Roll out dough 1/2" to 3/4" thick, cut with a sharp biscuit cutter, and arrange on a parchment-lined rimmed baking sheet pan.

Bake at 450°F until golden brown, about 8-10 minutes.

Keri's Flaky Biscuits

Keri Cathey has graciously shared her award-winning 3rd place biscuit recipe from the Oklahoma State Fair with readers of The Virtual Weber Bulletin Board. "This is my all-time old faithful biscuit recipe," says Keri. A little bit of lard and bacon grease take these flaky biscuits over the top.

Ingredients List
2 cups bread flour (all-purpose is OK, but bread flour makes more defined layers)
1 Tablespoon baking powder, preferably Rumford
1 teaspoon salt
1 teaspoon sugar
5 Tablespoons chilled unsalted butter, cut into 1/4" cubes
3 Tablespoons chilled lard, cut into 1/4" cubes
3/4 cup cold milk
2 Tablespoons butter OR bacon grease, melted
Crisco shortening or additional butter can be substituted for lard.

Yield: 12-16 biscuits

Adjust oven rack to middle position and preheat the oven to 450°F.

Add all the dry ingredients to a large mixing bowl or a food processor fitted with an "S" curved metal blade. Add butter and lard: With your fingertips, a pastry blender, two knives, or food processor, mix/cut/pulse the butter and lard into dry ingredients, until the mixture resembles dry oatmeal. If using food processor, transfer mixture to a large bowl.

Stir in milk with a large rubber spatula or fork until dry ingredients are just moistened. Let dough rest for 1 minute, then transfer to a well-floured work surface. "I prefer a floured flour-sack kitchen towel," says Keri.

Keri continues, "After stirring in the milk, this dough should feel very soft and moist, but you should be able to hold it briefly between lightly floured hands without it sticking. If it turns out wet and sticky, return it to the bowl and sprinkle it with 2-4 Tablespoons additional flour (of any kind) on all sides, gently patting in the flour with your palm. Let the dough rest another 30 seconds before removing it to your work surface."

Roll the dough into a rough 6" x 10" rectangle about 1/2" thick. With the long edge of the dough facing you, fold in both short ends of the dough so that they meet in the center, then fold the dough in half by width, forming a package of dough four layers thick. Once again, roll the dough into a 6" x 10" rectangle about 1/2" thick. Keri says, "You're creating layers here—the more gently you work and the less you handle the dough, the better the biscuits will turn out."

Using a lightly greased and floured 2-1/2" cutter, stamp—with one decisive punch per round—4 rows of 3 dough rounds, cutting them close together to generate as few scraps as possible. Dip cutter into flour before each new cut. Push the scraps of dough together so that their edges join; firmly pinch the edges with fingertips to make a partial seal. Pat the dough into a small rectangle, fold it as before, and re-roll 1/2" thick. Cut out 3 or 4 more biscuits.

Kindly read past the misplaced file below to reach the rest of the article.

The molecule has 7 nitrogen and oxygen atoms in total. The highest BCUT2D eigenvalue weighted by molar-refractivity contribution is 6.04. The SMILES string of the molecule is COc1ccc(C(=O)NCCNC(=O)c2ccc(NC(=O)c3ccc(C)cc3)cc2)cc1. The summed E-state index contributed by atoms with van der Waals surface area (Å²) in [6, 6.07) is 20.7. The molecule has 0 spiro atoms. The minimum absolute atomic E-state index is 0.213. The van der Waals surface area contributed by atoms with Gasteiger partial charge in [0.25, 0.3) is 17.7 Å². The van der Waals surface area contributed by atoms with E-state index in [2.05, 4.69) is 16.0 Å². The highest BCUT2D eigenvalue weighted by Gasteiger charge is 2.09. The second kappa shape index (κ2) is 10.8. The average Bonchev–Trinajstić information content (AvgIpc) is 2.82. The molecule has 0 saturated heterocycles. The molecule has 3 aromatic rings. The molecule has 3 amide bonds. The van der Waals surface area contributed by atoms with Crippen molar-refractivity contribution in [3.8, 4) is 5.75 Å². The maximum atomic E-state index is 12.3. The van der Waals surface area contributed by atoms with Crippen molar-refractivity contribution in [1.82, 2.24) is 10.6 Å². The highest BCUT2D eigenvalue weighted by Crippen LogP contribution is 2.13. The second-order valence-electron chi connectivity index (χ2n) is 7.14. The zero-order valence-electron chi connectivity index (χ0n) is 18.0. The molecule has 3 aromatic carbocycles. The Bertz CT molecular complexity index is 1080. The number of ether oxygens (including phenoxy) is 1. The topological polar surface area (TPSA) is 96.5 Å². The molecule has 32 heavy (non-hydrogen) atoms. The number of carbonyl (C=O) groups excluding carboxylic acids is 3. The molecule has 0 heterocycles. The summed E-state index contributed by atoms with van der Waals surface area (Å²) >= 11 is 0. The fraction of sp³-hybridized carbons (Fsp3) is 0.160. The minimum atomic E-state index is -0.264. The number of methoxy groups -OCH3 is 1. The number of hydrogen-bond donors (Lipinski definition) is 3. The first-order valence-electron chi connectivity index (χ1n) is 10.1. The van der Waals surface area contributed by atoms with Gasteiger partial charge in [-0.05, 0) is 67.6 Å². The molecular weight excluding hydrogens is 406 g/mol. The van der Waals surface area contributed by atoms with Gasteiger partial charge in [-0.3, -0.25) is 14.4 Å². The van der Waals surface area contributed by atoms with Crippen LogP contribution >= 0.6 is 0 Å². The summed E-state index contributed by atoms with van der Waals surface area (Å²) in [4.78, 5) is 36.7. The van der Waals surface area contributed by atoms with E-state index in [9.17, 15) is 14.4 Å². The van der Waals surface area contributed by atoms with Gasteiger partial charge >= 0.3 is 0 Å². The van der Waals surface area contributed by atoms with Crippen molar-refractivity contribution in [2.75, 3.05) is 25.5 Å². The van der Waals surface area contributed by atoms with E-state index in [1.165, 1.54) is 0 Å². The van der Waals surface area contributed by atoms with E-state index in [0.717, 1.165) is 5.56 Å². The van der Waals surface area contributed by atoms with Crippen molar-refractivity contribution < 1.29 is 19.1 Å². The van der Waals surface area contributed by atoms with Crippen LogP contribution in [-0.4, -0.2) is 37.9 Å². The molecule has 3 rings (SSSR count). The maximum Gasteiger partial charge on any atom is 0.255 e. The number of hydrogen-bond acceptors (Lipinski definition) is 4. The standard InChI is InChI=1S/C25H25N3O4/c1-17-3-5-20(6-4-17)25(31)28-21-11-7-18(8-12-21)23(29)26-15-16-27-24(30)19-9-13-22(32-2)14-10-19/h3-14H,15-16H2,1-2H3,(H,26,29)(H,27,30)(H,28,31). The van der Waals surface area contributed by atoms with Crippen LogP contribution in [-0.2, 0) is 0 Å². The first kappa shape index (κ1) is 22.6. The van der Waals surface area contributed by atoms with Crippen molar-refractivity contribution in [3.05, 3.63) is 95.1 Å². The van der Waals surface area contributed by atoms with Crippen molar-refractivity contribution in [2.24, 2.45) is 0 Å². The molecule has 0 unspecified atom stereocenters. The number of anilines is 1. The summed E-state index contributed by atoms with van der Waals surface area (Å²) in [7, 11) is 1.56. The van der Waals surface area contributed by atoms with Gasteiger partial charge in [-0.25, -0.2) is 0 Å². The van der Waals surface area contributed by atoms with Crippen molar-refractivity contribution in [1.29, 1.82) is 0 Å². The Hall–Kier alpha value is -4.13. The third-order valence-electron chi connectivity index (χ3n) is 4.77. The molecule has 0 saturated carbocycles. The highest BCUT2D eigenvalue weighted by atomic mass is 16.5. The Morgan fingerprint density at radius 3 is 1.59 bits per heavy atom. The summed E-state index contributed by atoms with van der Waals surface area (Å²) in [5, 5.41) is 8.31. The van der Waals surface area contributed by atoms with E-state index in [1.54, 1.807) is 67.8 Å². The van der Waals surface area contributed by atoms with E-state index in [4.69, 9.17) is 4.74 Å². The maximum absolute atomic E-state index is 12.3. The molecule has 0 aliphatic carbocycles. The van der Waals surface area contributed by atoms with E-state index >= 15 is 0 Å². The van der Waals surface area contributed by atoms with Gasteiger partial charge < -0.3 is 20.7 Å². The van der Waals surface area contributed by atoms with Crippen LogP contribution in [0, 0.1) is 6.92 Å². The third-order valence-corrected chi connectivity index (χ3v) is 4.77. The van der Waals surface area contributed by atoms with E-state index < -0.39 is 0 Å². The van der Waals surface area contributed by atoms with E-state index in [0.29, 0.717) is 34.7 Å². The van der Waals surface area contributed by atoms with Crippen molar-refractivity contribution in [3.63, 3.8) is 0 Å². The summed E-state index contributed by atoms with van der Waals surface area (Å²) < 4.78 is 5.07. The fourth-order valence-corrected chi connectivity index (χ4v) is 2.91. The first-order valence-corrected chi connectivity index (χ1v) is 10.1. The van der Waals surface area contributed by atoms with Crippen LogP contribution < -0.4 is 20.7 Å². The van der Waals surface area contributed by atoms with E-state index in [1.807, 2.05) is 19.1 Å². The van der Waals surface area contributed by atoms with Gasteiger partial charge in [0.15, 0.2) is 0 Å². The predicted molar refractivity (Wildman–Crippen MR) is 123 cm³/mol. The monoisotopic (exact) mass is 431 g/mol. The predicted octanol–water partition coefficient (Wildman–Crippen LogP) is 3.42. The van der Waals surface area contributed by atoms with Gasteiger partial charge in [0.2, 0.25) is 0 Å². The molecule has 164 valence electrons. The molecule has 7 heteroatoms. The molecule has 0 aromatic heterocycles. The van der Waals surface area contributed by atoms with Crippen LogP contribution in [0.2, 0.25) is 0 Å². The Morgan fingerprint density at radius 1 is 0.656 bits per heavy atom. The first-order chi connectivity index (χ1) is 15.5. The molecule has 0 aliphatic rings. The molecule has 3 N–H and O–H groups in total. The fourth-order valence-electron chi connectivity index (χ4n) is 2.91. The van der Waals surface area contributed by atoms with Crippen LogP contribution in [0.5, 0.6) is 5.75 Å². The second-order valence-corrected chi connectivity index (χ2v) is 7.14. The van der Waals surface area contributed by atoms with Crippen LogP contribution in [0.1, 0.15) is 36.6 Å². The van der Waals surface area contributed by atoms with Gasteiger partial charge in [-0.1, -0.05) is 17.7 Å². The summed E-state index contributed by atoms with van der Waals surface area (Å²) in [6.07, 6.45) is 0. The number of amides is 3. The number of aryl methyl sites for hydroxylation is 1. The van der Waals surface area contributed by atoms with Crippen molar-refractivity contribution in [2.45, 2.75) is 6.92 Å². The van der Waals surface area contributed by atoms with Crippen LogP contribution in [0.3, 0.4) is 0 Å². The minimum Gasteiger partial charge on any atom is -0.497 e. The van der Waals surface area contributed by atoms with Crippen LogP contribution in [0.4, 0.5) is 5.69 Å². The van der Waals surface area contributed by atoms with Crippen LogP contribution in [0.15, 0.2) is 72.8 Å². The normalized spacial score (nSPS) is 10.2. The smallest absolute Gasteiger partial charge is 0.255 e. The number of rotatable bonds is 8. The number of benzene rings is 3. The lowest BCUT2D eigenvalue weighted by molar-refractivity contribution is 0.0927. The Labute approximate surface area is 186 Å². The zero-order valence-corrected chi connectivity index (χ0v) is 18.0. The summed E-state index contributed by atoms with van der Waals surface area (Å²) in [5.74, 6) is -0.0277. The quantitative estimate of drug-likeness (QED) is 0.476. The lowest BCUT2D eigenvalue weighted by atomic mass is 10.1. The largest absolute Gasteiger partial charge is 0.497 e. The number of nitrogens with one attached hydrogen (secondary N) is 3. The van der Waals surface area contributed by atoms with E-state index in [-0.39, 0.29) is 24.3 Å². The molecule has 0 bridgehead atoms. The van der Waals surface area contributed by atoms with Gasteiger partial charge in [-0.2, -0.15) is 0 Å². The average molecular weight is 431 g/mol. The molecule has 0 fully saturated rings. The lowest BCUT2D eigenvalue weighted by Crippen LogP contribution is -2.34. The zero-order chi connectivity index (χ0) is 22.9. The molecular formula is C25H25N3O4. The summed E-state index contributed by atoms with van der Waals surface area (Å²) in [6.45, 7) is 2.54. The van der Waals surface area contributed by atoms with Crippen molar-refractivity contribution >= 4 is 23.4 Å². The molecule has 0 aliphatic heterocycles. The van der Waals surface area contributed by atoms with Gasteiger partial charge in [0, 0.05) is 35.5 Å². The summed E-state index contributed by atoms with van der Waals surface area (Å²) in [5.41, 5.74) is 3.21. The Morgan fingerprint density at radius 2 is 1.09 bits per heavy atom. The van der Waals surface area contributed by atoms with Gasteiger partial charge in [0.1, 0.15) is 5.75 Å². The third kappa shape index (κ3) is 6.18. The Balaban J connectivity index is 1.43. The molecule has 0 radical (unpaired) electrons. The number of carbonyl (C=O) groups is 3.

Keri says, "It is best to discard the dough that is left over from the second cutting, as biscuits made with thrice-recycled dough tend to be tough and flat."

Place dough rounds 1-1/2" apart on an ungreased rimmed baking sheet pan. Brush tops with melted butter or bacon grease or milk.

Bake for 10-12 minutes until biscuits are lightly browned.

Secret Ingredient Biscuits

Secret Ingredient biscuits go into the oven
Photo 9
Close-up of Secret Ingredient biscuits with butter
Photo 10
     

This recipe comes from the April/May 2013 issue of Cook's Country magazine. The "secret ingredient" is mayonnaise, which provides the fat in this recipe in place of butter or shortening. Cook's says of this recipe, "The emulsification of oil and egg yolks in mayo makes for incredibly tender biscuits, and the dough comes together with just a stir...some of the easiest biscuits we've ever made." Best of all, they don't taste like mayonnaise!

Ingredients List
2 cups all-purpose flour (10 ounces)
1 Tablespoon sugar
2 teaspoons baking powder
1/2 teaspoon baking soda
3/4 teaspoon table salt
1 cup whole milk
3/4 cup mayonnaise
Whole milk and regular mayo work best, but reduced fat milk and reduced fat mayo can be used, but biscuits will be less tender and have less flavor. Don't use fat-free mayo.

Yield: 12 biscuits

Adjust oven rack to middle position and preheat the oven to 450°F. If you have a kitchen scale, weigh-out the flour for best results.

Whisk together flour, sugar, baking powder, baking soda, and salt in a large mixing bowl. Combine milk and mayonnaise in a separate bowl.

Add the wet mixture to the dry ingredients and stir with a large rubber spatula until just combined. Use a 1/4 cup measuring cup sprayed with non-stick cooking spray to scoop a level amount of dough and drop onto a parchment-lined rimmed baking sheet pan. Repeat for a total of 12 biscuits, spacing about 1-1/2" apart. Use a teaspoon to coax dough from the measuring cup, if necessary. You may need to re-spray the measuring cup several times while portioning the dough.

Bake for 12-14 minutes until tops are golden brown, rotating sheet pan half way through baking.

Make Your Own Self-Rising Flour

Keri's Sour Cream Biscuits recipe calls for self-rising flour, which you can find at most supermarkets. Versions of self-rising flour are manufactured by popular brands including Gold Medal, Pillsbury, White Lily, King Arthur, Martha White, Aunt Jemima, and Walmart's Great Value brand. Just look closely on the store shelf and it's probably there, especially if you live in the Midwest or South, where self-rising flour is very popular. But if you can't find self-rising flour, or don't want to buy special flour for just one recipe, try mixing up a batch using this recipe from Keri Cathey.

Ingredients List
1 cup all-purpose flour
1 teaspoon table salt
2 teaspoons baking powder
Combine ingredients thoroughly.

Updated: 02/14/2017